As a solution architect one of the pillars for a solution is cost. There are a lot of paid security scanners for your AWS accounts out there but most of them are quite pricey. For start-ups this cost can be prohibitive. Still, you would like to be notified if there are security misconfigurations on your AWS accounts.
Good thing there are great opensource tools that can support us in these situations. However, the surrounding infrastructure can be complex to setup (especially if you have multiple AWS accounts which I always advise for separate workloads).
That is why I made a Terraform module that can be setup in your security account to scan multiple AWS accounts with Prowler and send the findings to Security Hub. The Prowler scans are more detailed compared to the default AWS ones.
- creates a ECS cluster and a VPC.
- an Eventbridge rule that periodically starts ECS task, one for each account that needs to be scanned.
- An ECS task that sends the output to Security Hub in the scanned account.
When enabling Security Hub, there is a message surrounding AWS Config checks that need to be enabled for it to work properly. If you want to use other scans that AWS offers this might be necessary (you can also leave the standard ones disabled to save costs). Just make sure you understand the cost structure of AWS Config before you enable it. Security Hub on its own is quite cost effective because you just pay for the number of findings that Prowler finds.
AWS Config can get expensive very quickly if you for instance create hundreds of ECS tasks that all need their own ENI adapter in your VPC you will be billed for those configuration changes as well!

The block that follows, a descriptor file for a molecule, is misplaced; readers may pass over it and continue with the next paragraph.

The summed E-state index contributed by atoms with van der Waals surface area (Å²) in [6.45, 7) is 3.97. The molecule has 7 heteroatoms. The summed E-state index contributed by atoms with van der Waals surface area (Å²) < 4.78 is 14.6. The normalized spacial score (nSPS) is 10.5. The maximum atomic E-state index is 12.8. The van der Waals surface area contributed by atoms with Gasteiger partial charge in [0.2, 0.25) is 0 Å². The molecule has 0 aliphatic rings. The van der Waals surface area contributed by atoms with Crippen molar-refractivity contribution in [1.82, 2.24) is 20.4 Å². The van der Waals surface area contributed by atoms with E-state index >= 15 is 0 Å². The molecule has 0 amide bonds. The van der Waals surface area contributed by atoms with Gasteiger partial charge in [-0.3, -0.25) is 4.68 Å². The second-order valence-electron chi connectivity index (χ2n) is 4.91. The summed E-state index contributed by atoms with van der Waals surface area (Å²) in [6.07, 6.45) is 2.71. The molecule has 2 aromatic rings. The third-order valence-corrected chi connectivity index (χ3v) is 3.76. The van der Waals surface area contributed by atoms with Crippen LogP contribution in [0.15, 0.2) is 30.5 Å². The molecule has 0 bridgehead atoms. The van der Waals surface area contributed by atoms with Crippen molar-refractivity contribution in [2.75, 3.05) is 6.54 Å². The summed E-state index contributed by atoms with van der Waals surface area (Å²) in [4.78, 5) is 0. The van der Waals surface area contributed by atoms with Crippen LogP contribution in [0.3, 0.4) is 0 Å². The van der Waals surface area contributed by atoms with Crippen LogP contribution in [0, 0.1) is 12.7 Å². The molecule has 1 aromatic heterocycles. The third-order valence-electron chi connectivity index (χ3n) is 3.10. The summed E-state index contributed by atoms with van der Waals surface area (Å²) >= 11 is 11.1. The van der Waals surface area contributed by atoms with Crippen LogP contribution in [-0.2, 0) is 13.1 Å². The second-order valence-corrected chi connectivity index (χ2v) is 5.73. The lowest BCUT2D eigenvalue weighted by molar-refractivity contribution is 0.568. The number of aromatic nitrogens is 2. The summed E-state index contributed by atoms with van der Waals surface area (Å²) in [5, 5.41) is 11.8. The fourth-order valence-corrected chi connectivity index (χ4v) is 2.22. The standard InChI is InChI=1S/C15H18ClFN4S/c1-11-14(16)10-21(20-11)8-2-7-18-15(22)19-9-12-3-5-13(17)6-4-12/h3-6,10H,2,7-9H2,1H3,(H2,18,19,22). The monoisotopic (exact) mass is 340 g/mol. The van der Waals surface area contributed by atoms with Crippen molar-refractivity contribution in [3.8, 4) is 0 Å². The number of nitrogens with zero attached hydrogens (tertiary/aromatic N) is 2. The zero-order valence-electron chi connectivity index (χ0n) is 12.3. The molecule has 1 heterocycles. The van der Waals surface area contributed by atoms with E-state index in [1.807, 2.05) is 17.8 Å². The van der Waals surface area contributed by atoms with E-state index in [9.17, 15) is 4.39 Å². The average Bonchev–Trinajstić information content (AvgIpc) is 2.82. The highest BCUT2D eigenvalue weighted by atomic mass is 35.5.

Enable Security Hub
In every account you must enable security hub, make sure you are in the right region:
And then go to integrations to find the Prowler integration:
And accept its findings, otherwise they will not appear.
To save costs the default setup is to use a public subnet in a newly created VPC. You can pass in the option to use a NAT gateway to make sure the tasks do not get a public IP address (of course the data is encrypted in transit). However, this adds a cost of around 35 USD per month (excluding data transfer).
Without a NAT Gateway the task itself will have a public IP but no containers in the task definition listen on any port (and the security group for the task allows no inbound traffic).
You could also use VPC endpoints but then you would need to make an endpoint for every service that Prowler scans and that can be quite cumbersome (and expensive).
If you want to use a NAT gateway set the use_nat_gateway variable to true.
ECS Cluster and task definition
The ECS cluster gets created with container insights disabled to save some costs. We create a single task definition per organization that uses the stable Prowler docker container to run the checks. The task has a role that needs to be created in the account(s) you want to scan.
IAM Role creation
I identify two account IDs in this text:
- SCANACCOUNTID: This is the ID of the account being scanned, for example your production or development account ID.